The latest public sector appoints from across the country.
Senior Executive Service
Roslyn Baxter has moved from the Department of the Prime Minister and Cabinet to the Department of Human Services, where she has taken the role of deputy secretary. She was awarded a Public Service Medal earlier this year. Michelle Lees has also taken the role. She has previously worked in the Department of Jobs and Small Business.
Meanwhile, one unnamed public servant has been engaged as deputy director-general in the Office of National Intelligence, in the Prime Minister’s department.
Hoa Wood has been promoted from assistant commissioner in the Tax Counsel Network to deputy chief of tax counsel at the Australian Taxation Office.
Elisabeth Bowes, Matthew Anderson, Julie-Ann Guivarra, Ridwaan Jadwat, Pablo Kang, Angela Macdonald, Elizabeth Peak, Gerald Thomson, and Danielle Heinecke have all been promoted to first assistant secretary in the Department of Foreign Affairs and Trade. Many of these appointees have served as ambassadors. Guivarra was ambassador to Spain, making her Australia’s first female Indigenous ambassador. Jadwat has been Australia’s ambassador to Saudi Arabia, while Kang has served as ambassador to Abu Dhabi.
Sabeena Oberoi is the new chief corporate officer in the Director of Public Prosecutions office, in the Attorney General’s department. Oberoi was previously in the Australian Criminal Intelligence Commission.
Jennifer Mackinlay, Michael Helleman, Paul Sanda, and Brent Moore have been named senior trade commissioners in Austrade, under DFAT, while Christian Hirst, Natalie Cohen, and Vanessa Wood have been named assistant secretaries in the department.
Anthony Bach has been promoted to assistant commissioner in the ATO’s Tax Counsel Network. He was previously a director. Also in the ATO, Sarah Vawser has been named assistant commissioner in the service delivery division.
Edward Duncan has been promoted to state manager for Western Australia in the Participants and Planning Experience division of the National Disability Insurance Agency. He was previously director of service delivery.
Ana Markulev has been appointed assistant commissioner of inquiry and research in the Productivity Commission. She was previously a director.
Military Rehabilitation and Compensation Commission
Comcare CEO Sue Weston has been appointed as a part-time member of the Military Rehabilitation and Compensation Commission (MRCC) for a five-year term. The role involves providing rehabilitation, compensation and other benefits to current and former members of the Australian Defence Force and their dependants.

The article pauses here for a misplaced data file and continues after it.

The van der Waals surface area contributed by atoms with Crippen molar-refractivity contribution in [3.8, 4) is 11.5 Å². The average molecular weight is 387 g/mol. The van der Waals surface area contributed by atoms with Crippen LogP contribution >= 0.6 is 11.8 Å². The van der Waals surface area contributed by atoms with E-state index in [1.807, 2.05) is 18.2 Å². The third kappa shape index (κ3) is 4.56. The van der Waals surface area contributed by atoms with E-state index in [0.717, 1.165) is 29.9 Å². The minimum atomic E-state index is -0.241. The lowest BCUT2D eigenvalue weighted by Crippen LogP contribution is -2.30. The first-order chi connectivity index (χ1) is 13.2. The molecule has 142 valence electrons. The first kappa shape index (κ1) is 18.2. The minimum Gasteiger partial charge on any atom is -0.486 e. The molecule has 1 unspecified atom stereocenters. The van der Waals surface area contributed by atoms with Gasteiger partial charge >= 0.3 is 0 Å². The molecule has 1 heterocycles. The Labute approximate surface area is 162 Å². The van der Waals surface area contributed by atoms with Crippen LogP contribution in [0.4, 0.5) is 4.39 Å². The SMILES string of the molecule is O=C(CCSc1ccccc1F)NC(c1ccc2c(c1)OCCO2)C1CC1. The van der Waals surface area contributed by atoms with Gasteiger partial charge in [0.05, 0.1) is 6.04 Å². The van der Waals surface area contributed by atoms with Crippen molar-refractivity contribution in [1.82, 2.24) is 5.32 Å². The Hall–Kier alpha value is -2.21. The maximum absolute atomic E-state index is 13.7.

Minister for Veterans and Defence Personnel Darren Chester said Weston had an impressive record of public sector experience, and that her role at Comcare would complement those of the commission.
He also noted that she had been nominated for the commission by the Minister for Industrial Relations, Christian Porter.
Weston has previously served as deputy secretary and head of industry and small business policy at the Department of Industry, Innovation and Science. She was also previously head of the Office of Small Business at the Department of Industry, Tourism and Resources, and holds professional qualifications in science, accounting, and arbitration and mediation.
NSW Valuer General
Dr David Parker has been appointed as the NSW Valuer General. He is currently an acting commissioner of the NSW Land and Environment Court, an academic at the University of South Australia, and a Fellow of the Royal Institution of Chartered Surveyors and of the Australian Property Institute. Parker is also a Sessional Member of the South Australian Civil and Administrative Tribunal.
He will oversee the valuation of “every parcel of land” in the state, according to Minister for Water, Property and Housing Melinda Pavey.
“I am extremely pleased Dr Parker, who has extensive experience in various land valuation systems, compulsory acquisition and in academia, has accepted this crucial role which sets the standards and policies for the implementation of our independent valuation system,” she said.
Michael Parker was acting in the role until October 18, and his deputy Paul Chudleigh has stepped up until the next valuer general takes up the seven-year appointment in January.